Bill, a wealthy businessman, confronts his junkie daughter's drug-dealing boyfriend; in the ensuing argument, Bill kills him. Panic-stricken, he wanders the streets and eventually stops at ...
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Comedy about how New Yorkers are coping with pervasive urban violence, obscene phone calls, rusty water pipes, electrical blackouts, paranoia and ethnic-racial conflict during a typical summer of the 1970s.
A disillusioned aging decent man and once proud WWII veteran is dealing with midlife crisis as well as a tough moral dilemma. If he wants his small near-bankrupt clothing company to survive, he has two days to let go of his shaken morals.
Parents in a small, conservative community don't think that the sex drive is a normal thing for children to experience. So much so, that they label education in that regard as a communist ... See full summary »
John G. Avildsen
Bill, a wealthy businessman, confronts his junkie daughter's drug-dealing boyfriend; in the ensuing argument, Bill kills him. Panic-stricken, he wanders the streets and eventually stops at a bar. There he runs into a drunken factory worker named Joe, who hates hippies, blacks, and anyone who is "different", and would like to kill one himself. The two start talking, and Bill reveals his secret to Joe. Complications ensue.Written by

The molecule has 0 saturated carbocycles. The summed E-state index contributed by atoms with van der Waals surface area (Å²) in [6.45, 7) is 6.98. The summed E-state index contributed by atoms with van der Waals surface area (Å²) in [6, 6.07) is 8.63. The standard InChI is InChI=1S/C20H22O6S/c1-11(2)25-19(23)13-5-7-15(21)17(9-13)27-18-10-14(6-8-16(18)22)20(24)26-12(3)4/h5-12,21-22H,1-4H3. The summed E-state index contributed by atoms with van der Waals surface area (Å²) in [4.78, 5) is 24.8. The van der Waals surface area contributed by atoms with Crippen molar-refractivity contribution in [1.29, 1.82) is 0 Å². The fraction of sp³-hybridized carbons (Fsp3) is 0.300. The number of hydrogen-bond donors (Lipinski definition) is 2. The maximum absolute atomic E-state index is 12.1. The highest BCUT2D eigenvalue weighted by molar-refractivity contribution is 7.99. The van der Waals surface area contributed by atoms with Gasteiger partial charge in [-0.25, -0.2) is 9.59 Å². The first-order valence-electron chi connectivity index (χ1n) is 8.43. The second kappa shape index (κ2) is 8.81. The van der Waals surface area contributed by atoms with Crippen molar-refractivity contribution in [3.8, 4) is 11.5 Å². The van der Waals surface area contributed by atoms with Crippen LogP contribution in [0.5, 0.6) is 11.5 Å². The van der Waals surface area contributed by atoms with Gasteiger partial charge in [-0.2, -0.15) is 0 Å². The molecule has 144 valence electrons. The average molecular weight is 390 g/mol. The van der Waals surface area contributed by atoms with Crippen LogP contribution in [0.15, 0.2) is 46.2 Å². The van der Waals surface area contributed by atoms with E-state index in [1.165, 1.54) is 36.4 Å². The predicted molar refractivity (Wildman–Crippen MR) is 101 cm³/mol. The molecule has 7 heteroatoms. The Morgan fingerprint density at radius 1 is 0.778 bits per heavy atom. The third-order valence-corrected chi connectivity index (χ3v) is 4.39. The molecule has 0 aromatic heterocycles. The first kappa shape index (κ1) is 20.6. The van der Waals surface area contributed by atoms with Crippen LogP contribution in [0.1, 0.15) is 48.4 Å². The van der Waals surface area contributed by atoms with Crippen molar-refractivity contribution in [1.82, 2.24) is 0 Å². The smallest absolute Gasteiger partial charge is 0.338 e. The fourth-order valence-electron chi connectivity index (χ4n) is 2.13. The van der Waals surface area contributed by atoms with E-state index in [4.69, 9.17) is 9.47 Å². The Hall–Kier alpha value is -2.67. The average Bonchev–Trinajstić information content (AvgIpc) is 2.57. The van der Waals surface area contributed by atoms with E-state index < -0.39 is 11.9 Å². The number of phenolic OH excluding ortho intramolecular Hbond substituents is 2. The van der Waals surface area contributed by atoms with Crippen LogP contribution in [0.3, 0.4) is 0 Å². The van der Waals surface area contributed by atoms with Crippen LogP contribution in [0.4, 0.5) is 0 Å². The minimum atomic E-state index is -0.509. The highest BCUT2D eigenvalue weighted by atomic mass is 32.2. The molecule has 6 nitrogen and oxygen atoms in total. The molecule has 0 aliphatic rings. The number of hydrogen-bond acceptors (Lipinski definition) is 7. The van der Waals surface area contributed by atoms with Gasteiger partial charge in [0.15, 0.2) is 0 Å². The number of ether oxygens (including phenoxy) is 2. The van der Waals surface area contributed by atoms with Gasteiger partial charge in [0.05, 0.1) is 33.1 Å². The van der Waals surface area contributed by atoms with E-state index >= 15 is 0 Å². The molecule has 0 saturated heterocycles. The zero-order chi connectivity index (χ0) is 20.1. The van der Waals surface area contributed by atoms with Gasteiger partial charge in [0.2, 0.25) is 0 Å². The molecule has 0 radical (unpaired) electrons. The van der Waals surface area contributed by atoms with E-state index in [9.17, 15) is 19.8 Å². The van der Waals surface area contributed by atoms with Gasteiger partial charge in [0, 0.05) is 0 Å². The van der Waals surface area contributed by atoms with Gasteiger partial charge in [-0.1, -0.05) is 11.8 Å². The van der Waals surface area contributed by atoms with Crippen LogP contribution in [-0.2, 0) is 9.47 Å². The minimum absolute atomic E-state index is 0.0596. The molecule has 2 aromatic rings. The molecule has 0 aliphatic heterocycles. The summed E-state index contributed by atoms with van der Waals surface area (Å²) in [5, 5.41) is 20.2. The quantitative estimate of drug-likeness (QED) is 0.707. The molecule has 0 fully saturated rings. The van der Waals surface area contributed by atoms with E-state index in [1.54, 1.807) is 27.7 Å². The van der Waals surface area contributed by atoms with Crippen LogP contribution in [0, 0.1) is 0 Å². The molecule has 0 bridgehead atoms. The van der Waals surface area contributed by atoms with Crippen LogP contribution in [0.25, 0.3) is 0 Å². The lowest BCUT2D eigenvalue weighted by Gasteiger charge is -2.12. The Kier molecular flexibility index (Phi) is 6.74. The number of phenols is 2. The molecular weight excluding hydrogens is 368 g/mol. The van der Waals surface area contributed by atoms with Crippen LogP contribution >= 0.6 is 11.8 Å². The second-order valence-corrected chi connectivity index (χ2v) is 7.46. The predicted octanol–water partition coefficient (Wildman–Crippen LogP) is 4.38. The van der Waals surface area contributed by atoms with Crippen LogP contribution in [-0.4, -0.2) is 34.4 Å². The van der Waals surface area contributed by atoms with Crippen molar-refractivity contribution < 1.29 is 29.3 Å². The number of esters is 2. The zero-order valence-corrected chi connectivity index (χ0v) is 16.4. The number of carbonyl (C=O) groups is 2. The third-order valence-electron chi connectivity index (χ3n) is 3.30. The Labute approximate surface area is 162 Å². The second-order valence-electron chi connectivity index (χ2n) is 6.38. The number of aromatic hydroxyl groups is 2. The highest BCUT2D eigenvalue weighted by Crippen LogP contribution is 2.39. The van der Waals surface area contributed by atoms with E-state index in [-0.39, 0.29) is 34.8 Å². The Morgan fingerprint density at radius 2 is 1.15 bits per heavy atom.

Reaction to this film disturbed actor Peter Boyle for years. He refused the lead role in The French Connection (1971) and other roles that glamorized violence after people cheered his role in this project. See more »
Microphone briefly visible over Joe's head in phone booth. See more »
This was the first movie I viewed, just by chance, after my discharge from active duty in the Army in 1970. Forty-two years later, remembering nothing of the plot, only that I left the theater very emotional (rare for me), I found a DVD copy at a local library.
I now realize why I have since not been able to regard Peter Boyle as anything but a frightening character, even in his comic role on the TV series "Everybody Loves Raymond." To be fair, his 1976 role in "Taxi Driver" didn't help, but his face, as seen in "Joe", is still the stuff of nightmares for me.
That said, I learned that it was the now long-forgotten hostility between sectors of our society, so brutally represented in the film, created by the debacle in Vietnam that affected me so deeply in 1970. Today, even to one who was there, the experience of living in an America so torn, so close to open rebellion, is hard to conceive - even harder to explain. But fresh off the plane, still somewhat glum from the cold stares at the airport caused by my uniform, this film hit me like a hammer. And guessing from the huge profit it made, it did the same to many.
It shocked me that I hadn't remembered Susan Sarandon was in this film - she has been one of my favorites - and, as a bonus, the then 24 year-old Ms. Sarandon appears nude. How could I have possibly forgotten that?
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